The Content is general information only. It is not intended to constitute legal advice or seek to be the complete and comprehensive statement of the law, nor is it intended to address your specific requirements or provide advice on which reliance should be placed. Mondaq and/or its Contributors and other suppliers make no representations about the suitability of the information contained in the Content for any purpose. All Content provided "as is" without warranty of any kind. Mondaq and/or its Contributors and other suppliers hereby exclude and disclaim all representations, warranties or guarantees with regard to the Content, including all implied warranties and conditions of merchantability, fitness for a particular purpose, title and non-infringement. To the maximum extent permitted by law, Mondaq expressly excludes all representations, warranties, obligations, and liabilities arising out of or in connection with all Content. In no event shall Mondaq and/or its respective suppliers be liable for any special, indirect or consequential damages or any damages whatsoever resulting from loss of use, data or profits, whether in an action of contract, negligence or other tortious action, arising out of or in connection with the use of the Content or performance of Mondaq’s Services.

General

Mondaq may alter or amend these Terms by amending them on the Website. By continuing to Use the Services and/or the Website after such amendment, you will be deemed to have accepted any amendment to these Terms.

These Terms shall be governed by and construed in accordance with the laws of England and Wales and you irrevocably submit to the exclusive jurisdiction of the courts of England and Wales to settle any dispute which may arise out of or in connection with these Terms. If you live outside the United Kingdom, English law shall apply only to the extent that English law shall not deprive you of any legal protection accorded in accordance with the law of the place where you are habitually resident ("Local Law"). In the event English law deprives you of any legal protection which is accorded to you under Local Law, then these terms shall be governed by Local Law and any dispute or claim arising out of or in connection with these Terms shall be subject to the non-exclusive jurisdiction of the courts where you are habitually resident.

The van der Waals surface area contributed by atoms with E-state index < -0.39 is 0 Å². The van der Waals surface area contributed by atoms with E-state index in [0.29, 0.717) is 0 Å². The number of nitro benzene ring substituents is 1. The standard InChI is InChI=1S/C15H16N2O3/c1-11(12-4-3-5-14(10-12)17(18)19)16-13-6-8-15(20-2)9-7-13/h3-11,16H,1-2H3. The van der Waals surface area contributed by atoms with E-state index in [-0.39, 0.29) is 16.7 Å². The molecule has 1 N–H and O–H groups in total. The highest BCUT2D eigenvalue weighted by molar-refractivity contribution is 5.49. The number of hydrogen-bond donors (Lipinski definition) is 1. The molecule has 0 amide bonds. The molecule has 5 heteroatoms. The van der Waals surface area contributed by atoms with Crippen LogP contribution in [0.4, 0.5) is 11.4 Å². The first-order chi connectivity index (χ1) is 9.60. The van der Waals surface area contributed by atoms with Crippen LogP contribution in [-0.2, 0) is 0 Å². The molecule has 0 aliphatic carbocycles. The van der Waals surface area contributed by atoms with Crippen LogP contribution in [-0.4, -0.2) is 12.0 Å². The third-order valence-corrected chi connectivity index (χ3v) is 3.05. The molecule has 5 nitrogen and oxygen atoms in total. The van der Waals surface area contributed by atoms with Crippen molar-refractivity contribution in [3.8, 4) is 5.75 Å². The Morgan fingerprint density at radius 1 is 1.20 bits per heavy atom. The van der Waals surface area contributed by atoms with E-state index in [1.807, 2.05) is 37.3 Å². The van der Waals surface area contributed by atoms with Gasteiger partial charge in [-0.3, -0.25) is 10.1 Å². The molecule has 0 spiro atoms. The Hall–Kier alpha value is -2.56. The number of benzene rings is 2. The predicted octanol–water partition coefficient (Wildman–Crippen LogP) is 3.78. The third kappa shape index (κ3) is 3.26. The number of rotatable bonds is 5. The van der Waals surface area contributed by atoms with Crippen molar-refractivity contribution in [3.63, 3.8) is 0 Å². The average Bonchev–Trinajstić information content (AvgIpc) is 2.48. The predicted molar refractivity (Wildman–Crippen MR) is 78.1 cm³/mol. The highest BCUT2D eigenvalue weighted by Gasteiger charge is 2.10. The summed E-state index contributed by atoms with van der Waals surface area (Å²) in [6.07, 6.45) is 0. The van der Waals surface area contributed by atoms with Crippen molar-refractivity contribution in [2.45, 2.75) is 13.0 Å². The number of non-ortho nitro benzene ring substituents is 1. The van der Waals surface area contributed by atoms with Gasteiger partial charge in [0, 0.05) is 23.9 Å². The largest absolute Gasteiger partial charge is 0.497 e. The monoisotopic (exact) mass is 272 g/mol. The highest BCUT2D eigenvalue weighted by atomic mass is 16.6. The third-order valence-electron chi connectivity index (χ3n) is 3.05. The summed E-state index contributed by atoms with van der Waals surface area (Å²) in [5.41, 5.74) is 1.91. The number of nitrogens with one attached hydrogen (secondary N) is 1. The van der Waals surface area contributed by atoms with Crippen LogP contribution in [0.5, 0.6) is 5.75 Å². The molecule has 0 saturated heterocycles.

You may print and keep a copy of these Terms, which form the entire agreement between you and Mondaq and supersede any other communications or advertising in respect of the Service and/or the Website.

No delay in exercising or non-exercise by you and/or Mondaq of any of its rights under or in connection with these Terms shall operate as a waiver or release of each of your or Mondaq’s right. Rather, any such waiver or release must be specifically granted in writing signed by the party granting it.

If any part of these Terms is held unenforceable, that part shall be enforced to the maximum extent permissible so as to give effect to the intent of the parties, and the Terms shall continue in full force and effect.

Mondaq shall not incur any liability to you on account of any loss or damage resulting from any delay or failure to perform all or any part of these Terms if such delay or failure is caused, in whole or in part, by events, occurrences, or causes beyond the control of Mondaq. Such events, occurrences or causes will include, without limitation, acts of God, strikes, lockouts, server and network failure, riots, acts of war, earthquakes, fire and explosions.

By clicking Register you state you have read and agree to our Terms and Conditions